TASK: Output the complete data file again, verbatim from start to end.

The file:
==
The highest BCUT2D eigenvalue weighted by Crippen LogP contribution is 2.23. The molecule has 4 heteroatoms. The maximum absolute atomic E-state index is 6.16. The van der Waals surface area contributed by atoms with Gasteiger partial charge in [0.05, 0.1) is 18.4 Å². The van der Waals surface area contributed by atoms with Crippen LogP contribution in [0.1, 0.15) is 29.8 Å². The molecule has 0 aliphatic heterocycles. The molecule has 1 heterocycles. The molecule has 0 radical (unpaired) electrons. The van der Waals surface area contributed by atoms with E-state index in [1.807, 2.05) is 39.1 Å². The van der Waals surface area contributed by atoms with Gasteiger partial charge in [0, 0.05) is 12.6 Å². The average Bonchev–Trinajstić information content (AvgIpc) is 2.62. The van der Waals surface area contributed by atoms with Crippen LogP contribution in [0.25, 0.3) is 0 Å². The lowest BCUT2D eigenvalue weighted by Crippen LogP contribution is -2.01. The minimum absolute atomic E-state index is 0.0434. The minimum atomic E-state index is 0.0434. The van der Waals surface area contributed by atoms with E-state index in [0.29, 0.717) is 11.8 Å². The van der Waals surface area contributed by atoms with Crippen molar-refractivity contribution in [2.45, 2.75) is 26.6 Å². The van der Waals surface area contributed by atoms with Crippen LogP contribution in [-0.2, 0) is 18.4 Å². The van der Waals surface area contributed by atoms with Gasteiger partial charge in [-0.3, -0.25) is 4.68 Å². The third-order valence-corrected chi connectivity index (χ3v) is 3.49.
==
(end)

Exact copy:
The highest BCUT2D eigenvalue weighted by Crippen LogP contribution is 2.23. The molecule has 4 heteroatoms. The maximum absolute atomic E-state index is 6.16. The van der Waals surface area contributed by atoms with Gasteiger partial charge in [0.05, 0.1) is 18.4 Å². The van der Waals surface area contributed by atoms with Crippen LogP contribution in [0.1, 0.15) is 29.8 Å². The molecule has 0 aliphatic heterocycles. The molecule has 1 heterocycles. The molecule has 0 radical (unpaired) electrons. The van der Waals surface area contributed by atoms with E-state index in [1.807, 2.05) is 39.1 Å². The van der Waals surface area contributed by atoms with Gasteiger partial charge in [0, 0.05) is 12.6 Å². The average Bonchev–Trinajstić information content (AvgIpc) is 2.62. The van der Waals surface area contributed by atoms with Crippen LogP contribution in [0.25, 0.3) is 0 Å². The lowest BCUT2D eigenvalue weighted by Crippen LogP contribution is -2.01. The minimum absolute atomic E-state index is 0.0434. The minimum atomic E-state index is 0.0434. The van der Waals surface area contributed by atoms with E-state index in [0.29, 0.717) is 11.8 Å². The van der Waals surface area contributed by atoms with Crippen molar-refractivity contribution in [2.45, 2.75) is 26.6 Å². The van der Waals surface area contributed by atoms with Crippen LogP contribution in [-0.2, 0) is 18.4 Å². The van der Waals surface area contributed by atoms with Gasteiger partial charge in [-0.3, -0.25) is 4.68 Å². The third-order valence-corrected chi connectivity index (χ3v) is 3.49.